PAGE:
In his book OBJECT-ORIENTED PHILOSOPHY: THE NOUMENON’S NEW CLOTHES Pete Wolfendale asserts that “pluralism motivates strong correlationism” (346). He sees the break with correlationism that he desires to accomplish as being a break with pluralism and a return to universalism (i.e. monism). He thus treats Harman’s OOO as continuous with poststructuralism. However he seems to exempt the thought of Deleuze and Badiou, both pluralists, from this “bad” configuration of pluralist correlationism and to include Latour’s actor-network approach within it.
This negative judgement of pluralism, insofar as it is rationally motivated, depends on Wolfendale’s reconstruction of what he calls the common “core conceit” of correlationist philosophies:
We briefly mentioned this core conceit of correlationism at the beginning of the last chapter: the idea that knowledge is irredeemably contaminated by its semantic conditions. We are now in a position to see how pluralism radicalises this conceit, by enabling strong correlationism to claim that the separation of the for-us from the in-itself is effected not simply by the inherent plurality of sensibility (e.g., forms of intuition, sensory mechanisms, etc.), but by the inherent plurality of thought as such (e.g., historical thrownness, language games, etc.), (346-347).
The “core conceit” for Wolfendale is the thesis of the theory-ladenness of knowledge, and the consequent pluralism of thought and sensibility that this thesis makes possible. The surprising word in this claim is “contaminated”. The semiotic turn in French theory recognises the pervasiveness of linguistic structuration, but does not for all that reduce everything to language (neither Lyotard, nor Serres, nor Foucault, Badiou, nor Deleuze, nor Stiegler, nor Latour are guilty of that, and even Derrida’s so-called “textualism” is an ambiguous case).
It is this pluralistic dissolution of semantics into a diaspora of historical, cultural, linguistic, and even biological forms that mutates Husserl’s phenomenological suppression of the noumenon into the quasi-mystical celebration of radical alterity that is the mainstay of strong correlationism in the Continental tradition (347).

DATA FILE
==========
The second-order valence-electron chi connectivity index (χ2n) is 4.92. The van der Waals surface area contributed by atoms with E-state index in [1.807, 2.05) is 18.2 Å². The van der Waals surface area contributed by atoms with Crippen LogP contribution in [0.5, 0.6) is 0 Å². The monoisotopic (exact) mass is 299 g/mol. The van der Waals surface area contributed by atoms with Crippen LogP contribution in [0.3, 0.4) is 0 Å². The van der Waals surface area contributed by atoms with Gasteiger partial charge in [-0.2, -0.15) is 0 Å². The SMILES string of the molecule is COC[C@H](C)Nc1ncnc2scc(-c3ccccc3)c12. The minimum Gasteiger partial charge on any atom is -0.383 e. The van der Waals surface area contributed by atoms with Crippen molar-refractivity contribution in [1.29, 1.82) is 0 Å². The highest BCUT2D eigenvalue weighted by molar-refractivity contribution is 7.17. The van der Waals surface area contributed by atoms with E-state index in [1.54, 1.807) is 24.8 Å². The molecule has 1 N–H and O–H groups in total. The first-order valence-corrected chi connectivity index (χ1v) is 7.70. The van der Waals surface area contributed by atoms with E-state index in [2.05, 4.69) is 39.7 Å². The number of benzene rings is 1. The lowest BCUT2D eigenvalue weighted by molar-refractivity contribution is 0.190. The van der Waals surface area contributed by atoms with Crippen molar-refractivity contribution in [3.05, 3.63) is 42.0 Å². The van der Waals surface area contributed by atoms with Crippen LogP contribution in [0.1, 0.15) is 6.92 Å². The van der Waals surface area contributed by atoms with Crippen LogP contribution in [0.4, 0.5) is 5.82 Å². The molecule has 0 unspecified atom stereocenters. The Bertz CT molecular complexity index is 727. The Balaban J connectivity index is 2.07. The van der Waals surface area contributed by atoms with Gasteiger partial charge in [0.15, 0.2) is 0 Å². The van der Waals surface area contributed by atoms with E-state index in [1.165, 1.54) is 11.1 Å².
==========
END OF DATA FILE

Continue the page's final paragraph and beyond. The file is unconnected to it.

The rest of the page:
“Radical alterity”, it must be recalled, is another name for what Meillassoux calls the “great outdoors”. Alterity, in other words, is the name for the non-correlational intent and structure of the pluralist thought that Wolfendale is condemning here.
The pejorative use of the expression “quasi-mystical celebration” also is also out of place here, and unjustly partisan: if any of these thinkers is “quasi-mystical” it is Meillassoux, with his God Who May Be.
In a book whose principal target is supposed to be Graham Harman’s object-oriented philosophy Wolfendale goes out of his way to associate OOP with the unrelated idea of pluralism. Thus he conceives his critique to be much wider in scope and more general general in import than its immediate object:
The parallel between this critical shift from universalism to pluralism and the sceptical shift from weak to strong correlationism indexes the reigning doxa of the Continental tradition in the latter half of the twentieth century (348-349).
It would be interesting to know which philosophers Wolfendale has in mind when he refers to “pluralism”. Deleuze was a pluralist, and not a “sceptic” in Wolfendale’s sense. Serres, Latour, Feyerabend, Lyotard and Foucault can best be described as pluralist realists.
All these philosophers criticised “correlationism” and elaborated non-correlationist philosophies long before Meillassoux was even born (1967).
I myself came to Paris in 1980 to get away from the “correlationism” that was taking over in Continental circles in Sydney. When I arrived Foucault was talking about practices of the self outside the linguistic structures, Deleuze was talking about painting the forces of the outside (Bacon) and lecturing on inhuman perception (cinema), Lyotard was talking about the Sublime (the noncorrelational divergence of the faculties) and Michel Serres was discussing the noise outside the systems. It was all pluralist and non-correlationist.
Since then, I went on to discover Latour’s emphasis on material networks and modes of existence, Stiegler’s material processes of transindividuation, Badiou’s immanence of truths, and Laruelle’s nonphilosophy.
So the major French figures have been consistently “non-correlationist” since long before Meillassoux coined the term correlationism up to today.
Wolfendale’s problem is that he employs a reading grid based on too short a period of time (perhaps 5 years) to interpret a longer and philosophically denser period. This is a fault he shares with Harman, and it gives a very distorted picture indeed of recent philosophical history. The conflation of pluralism and correlationism is a symptom of a serious conceptual failing in his endeavour. His naive attempt to construct a realist view of knowledge that would be free of semantic “contamination” bespeaks an underlying conflation of realism with empiricism.